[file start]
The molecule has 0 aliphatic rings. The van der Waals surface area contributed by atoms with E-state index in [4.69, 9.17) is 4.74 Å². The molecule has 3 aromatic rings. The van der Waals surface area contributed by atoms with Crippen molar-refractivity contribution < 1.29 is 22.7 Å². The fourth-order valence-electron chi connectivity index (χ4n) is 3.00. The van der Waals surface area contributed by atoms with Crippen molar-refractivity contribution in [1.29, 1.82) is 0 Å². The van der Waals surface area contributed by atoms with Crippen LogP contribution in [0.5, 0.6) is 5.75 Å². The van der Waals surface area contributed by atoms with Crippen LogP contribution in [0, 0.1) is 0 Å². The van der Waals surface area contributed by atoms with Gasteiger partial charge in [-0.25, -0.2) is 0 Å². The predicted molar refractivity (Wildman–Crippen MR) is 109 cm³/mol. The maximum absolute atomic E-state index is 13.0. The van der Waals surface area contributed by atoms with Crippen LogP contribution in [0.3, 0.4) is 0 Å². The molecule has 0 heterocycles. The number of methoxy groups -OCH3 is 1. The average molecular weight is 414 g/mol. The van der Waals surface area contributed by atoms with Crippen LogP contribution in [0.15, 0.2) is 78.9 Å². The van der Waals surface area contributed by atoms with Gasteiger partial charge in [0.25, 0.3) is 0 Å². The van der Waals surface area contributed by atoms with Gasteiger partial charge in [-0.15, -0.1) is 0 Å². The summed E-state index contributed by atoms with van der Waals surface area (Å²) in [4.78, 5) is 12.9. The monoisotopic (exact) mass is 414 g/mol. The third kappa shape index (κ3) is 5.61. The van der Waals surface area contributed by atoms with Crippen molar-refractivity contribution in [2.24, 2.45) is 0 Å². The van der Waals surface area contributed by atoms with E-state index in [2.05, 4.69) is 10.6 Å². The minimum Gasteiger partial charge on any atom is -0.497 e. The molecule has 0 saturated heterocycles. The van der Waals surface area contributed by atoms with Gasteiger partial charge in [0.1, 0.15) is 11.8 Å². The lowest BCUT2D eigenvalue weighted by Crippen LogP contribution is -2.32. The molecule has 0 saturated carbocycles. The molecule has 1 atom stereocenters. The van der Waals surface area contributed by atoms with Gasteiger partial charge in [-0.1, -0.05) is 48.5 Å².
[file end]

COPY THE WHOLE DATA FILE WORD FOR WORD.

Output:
The molecule has 0 aliphatic rings. The van der Waals surface area contributed by atoms with E-state index in [4.69, 9.17) is 4.74 Å². The molecule has 3 aromatic rings. The van der Waals surface area contributed by atoms with Crippen molar-refractivity contribution < 1.29 is 22.7 Å². The fourth-order valence-electron chi connectivity index (χ4n) is 3.00. The van der Waals surface area contributed by atoms with Crippen molar-refractivity contribution in [1.29, 1.82) is 0 Å². The van der Waals surface area contributed by atoms with Crippen LogP contribution in [0.5, 0.6) is 5.75 Å². The van der Waals surface area contributed by atoms with Crippen LogP contribution in [0, 0.1) is 0 Å². The van der Waals surface area contributed by atoms with Gasteiger partial charge in [-0.25, -0.2) is 0 Å². The predicted molar refractivity (Wildman–Crippen MR) is 109 cm³/mol. The maximum absolute atomic E-state index is 13.0. The van der Waals surface area contributed by atoms with Crippen LogP contribution in [0.3, 0.4) is 0 Å². The molecule has 0 heterocycles. The number of methoxy groups -OCH3 is 1. The average molecular weight is 414 g/mol. The van der Waals surface area contributed by atoms with Crippen LogP contribution in [0.15, 0.2) is 78.9 Å². The van der Waals surface area contributed by atoms with Gasteiger partial charge in [0.25, 0.3) is 0 Å². The van der Waals surface area contributed by atoms with Gasteiger partial charge in [-0.15, -0.1) is 0 Å². The summed E-state index contributed by atoms with van der Waals surface area (Å²) in [4.78, 5) is 12.9. The monoisotopic (exact) mass is 414 g/mol. The third kappa shape index (κ3) is 5.61. The van der Waals surface area contributed by atoms with Crippen molar-refractivity contribution in [2.24, 2.45) is 0 Å². The van der Waals surface area contributed by atoms with E-state index in [2.05, 4.69) is 10.6 Å². The minimum Gasteiger partial charge on any atom is -0.497 e. The molecule has 0 saturated heterocycles. The van der Waals surface area contributed by atoms with Gasteiger partial charge in [0.1, 0.15) is 11.8 Å². The lowest BCUT2D eigenvalue weighted by Crippen LogP contribution is -2.32. The molecule has 0 saturated carbocycles. The molecule has 1 atom stereocenters. The van der Waals surface area contributed by atoms with Gasteiger partial charge in [-0.1, -0.05) is 48.5 Å².